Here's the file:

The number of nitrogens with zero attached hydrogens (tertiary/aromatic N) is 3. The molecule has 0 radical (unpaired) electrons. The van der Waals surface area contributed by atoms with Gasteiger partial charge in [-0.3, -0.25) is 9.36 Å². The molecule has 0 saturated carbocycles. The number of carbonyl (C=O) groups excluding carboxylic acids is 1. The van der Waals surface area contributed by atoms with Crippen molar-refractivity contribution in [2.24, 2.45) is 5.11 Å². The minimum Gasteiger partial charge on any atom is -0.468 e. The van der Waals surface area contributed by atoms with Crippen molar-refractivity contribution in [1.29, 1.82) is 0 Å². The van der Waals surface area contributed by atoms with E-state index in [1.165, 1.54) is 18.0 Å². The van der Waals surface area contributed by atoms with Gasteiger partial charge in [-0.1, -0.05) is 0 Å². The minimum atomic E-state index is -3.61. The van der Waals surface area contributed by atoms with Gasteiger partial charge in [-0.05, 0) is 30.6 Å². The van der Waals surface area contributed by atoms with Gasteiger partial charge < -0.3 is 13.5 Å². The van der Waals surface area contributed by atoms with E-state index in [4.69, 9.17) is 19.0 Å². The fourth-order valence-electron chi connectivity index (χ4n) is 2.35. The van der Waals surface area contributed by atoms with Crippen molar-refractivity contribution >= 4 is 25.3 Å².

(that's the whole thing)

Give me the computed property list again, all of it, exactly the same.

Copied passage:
The number of nitrogens with zero attached hydrogens (tertiary/aromatic N) is 3. The molecule has 0 radical (unpaired) electrons. The van der Waals surface area contributed by atoms with Gasteiger partial charge in [-0.3, -0.25) is 9.36 Å². The molecule has 0 saturated carbocycles. The number of carbonyl (C=O) groups excluding carboxylic acids is 1. The van der Waals surface area contributed by atoms with Crippen molar-refractivity contribution in [2.24, 2.45) is 5.11 Å². The minimum Gasteiger partial charge on any atom is -0.468 e. The van der Waals surface area contributed by atoms with Crippen molar-refractivity contribution in [1.29, 1.82) is 0 Å². The van der Waals surface area contributed by atoms with E-state index in [1.165, 1.54) is 18.0 Å². The van der Waals surface area contributed by atoms with Gasteiger partial charge in [-0.1, -0.05) is 0 Å². The minimum atomic E-state index is -3.61. The van der Waals surface area contributed by atoms with Gasteiger partial charge in [-0.05, 0) is 30.6 Å². The van der Waals surface area contributed by atoms with Gasteiger partial charge < -0.3 is 13.5 Å². The van der Waals surface area contributed by atoms with E-state index in [4.69, 9.17) is 19.0 Å². The fourth-order valence-electron chi connectivity index (χ4n) is 2.35. The van der Waals surface area contributed by atoms with Crippen molar-refractivity contribution >= 4 is 25.3 Å².